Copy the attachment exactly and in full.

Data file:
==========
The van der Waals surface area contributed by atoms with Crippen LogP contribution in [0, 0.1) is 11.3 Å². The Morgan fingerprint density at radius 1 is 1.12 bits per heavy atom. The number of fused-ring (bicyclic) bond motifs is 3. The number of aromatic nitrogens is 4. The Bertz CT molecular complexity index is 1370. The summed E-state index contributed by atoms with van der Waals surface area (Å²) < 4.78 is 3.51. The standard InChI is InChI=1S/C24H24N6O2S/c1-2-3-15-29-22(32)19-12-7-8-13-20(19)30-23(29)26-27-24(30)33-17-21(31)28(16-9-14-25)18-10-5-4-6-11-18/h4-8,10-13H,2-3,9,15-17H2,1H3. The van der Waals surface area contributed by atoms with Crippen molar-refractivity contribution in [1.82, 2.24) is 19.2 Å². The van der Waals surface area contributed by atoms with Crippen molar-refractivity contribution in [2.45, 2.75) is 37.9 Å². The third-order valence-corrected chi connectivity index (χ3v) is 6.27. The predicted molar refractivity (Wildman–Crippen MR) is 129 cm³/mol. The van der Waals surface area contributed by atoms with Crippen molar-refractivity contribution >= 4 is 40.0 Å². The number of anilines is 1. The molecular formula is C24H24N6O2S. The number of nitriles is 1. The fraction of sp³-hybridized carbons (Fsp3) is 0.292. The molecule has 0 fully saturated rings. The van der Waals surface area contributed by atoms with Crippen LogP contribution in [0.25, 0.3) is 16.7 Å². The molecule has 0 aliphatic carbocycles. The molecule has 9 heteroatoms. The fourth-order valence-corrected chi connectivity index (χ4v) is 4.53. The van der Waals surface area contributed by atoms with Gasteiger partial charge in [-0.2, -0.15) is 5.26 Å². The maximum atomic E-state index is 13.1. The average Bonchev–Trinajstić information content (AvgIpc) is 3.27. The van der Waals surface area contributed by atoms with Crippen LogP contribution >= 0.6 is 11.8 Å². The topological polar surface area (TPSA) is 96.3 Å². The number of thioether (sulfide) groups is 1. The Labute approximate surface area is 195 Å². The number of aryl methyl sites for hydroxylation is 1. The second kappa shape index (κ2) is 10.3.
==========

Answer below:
The van der Waals surface area contributed by atoms with Crippen LogP contribution in [0, 0.1) is 11.3 Å². The Morgan fingerprint density at radius 1 is 1.12 bits per heavy atom. The number of fused-ring (bicyclic) bond motifs is 3. The number of aromatic nitrogens is 4. The Bertz CT molecular complexity index is 1370. The summed E-state index contributed by atoms with van der Waals surface area (Å²) < 4.78 is 3.51. The standard InChI is InChI=1S/C24H24N6O2S/c1-2-3-15-29-22(32)19-12-7-8-13-20(19)30-23(29)26-27-24(30)33-17-21(31)28(16-9-14-25)18-10-5-4-6-11-18/h4-8,10-13H,2-3,9,15-17H2,1H3. The van der Waals surface area contributed by atoms with Crippen molar-refractivity contribution in [1.82, 2.24) is 19.2 Å². The van der Waals surface area contributed by atoms with Crippen molar-refractivity contribution in [2.45, 2.75) is 37.9 Å². The third-order valence-corrected chi connectivity index (χ3v) is 6.27. The predicted molar refractivity (Wildman–Crippen MR) is 129 cm³/mol. The van der Waals surface area contributed by atoms with Crippen molar-refractivity contribution >= 4 is 40.0 Å². The number of anilines is 1. The molecular formula is C24H24N6O2S. The number of nitriles is 1. The fraction of sp³-hybridized carbons (Fsp3) is 0.292. The molecule has 0 fully saturated rings. The van der Waals surface area contributed by atoms with Crippen LogP contribution in [0.25, 0.3) is 16.7 Å². The molecule has 0 aliphatic carbocycles. The molecule has 9 heteroatoms. The fourth-order valence-corrected chi connectivity index (χ4v) is 4.53. The van der Waals surface area contributed by atoms with Gasteiger partial charge in [-0.2, -0.15) is 5.26 Å². The maximum atomic E-state index is 13.1. The average Bonchev–Trinajstić information content (AvgIpc) is 3.27. The van der Waals surface area contributed by atoms with Crippen LogP contribution >= 0.6 is 11.8 Å². The topological polar surface area (TPSA) is 96.3 Å². The number of thioether (sulfide) groups is 1. The Labute approximate surface area is 195 Å². The number of aryl methyl sites for hydroxylation is 1. The second kappa shape index (κ2) is 10.3.